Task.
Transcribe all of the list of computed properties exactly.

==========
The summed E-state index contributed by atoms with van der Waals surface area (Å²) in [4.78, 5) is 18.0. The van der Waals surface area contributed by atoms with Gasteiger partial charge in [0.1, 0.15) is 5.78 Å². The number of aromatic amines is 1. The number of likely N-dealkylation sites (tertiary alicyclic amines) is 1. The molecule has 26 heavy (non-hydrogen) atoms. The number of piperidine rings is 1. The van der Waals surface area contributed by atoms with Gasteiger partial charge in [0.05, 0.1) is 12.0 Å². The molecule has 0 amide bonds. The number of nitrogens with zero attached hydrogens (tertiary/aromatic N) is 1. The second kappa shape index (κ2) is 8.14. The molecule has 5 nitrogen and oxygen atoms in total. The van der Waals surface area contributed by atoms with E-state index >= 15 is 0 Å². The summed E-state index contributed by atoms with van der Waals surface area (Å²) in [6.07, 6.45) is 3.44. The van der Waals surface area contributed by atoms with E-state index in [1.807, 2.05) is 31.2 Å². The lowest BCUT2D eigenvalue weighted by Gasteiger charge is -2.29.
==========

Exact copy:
The summed E-state index contributed by atoms with van der Waals surface area (Å²) in [4.78, 5) is 18.0. The van der Waals surface area contributed by atoms with Gasteiger partial charge in [0.1, 0.15) is 5.78 Å². The number of aromatic amines is 1. The number of likely N-dealkylation sites (tertiary alicyclic amines) is 1. The molecule has 26 heavy (non-hydrogen) atoms. The number of piperidine rings is 1. The van der Waals surface area contributed by atoms with Gasteiger partial charge in [0.05, 0.1) is 12.0 Å². The molecule has 0 amide bonds. The number of nitrogens with zero attached hydrogens (tertiary/aromatic N) is 1. The second kappa shape index (κ2) is 8.14. The molecule has 5 nitrogen and oxygen atoms in total. The van der Waals surface area contributed by atoms with E-state index >= 15 is 0 Å². The summed E-state index contributed by atoms with van der Waals surface area (Å²) in [6.07, 6.45) is 3.44. The van der Waals surface area contributed by atoms with E-state index in [1.807, 2.05) is 31.2 Å². The lowest BCUT2D eigenvalue weighted by Gasteiger charge is -2.29.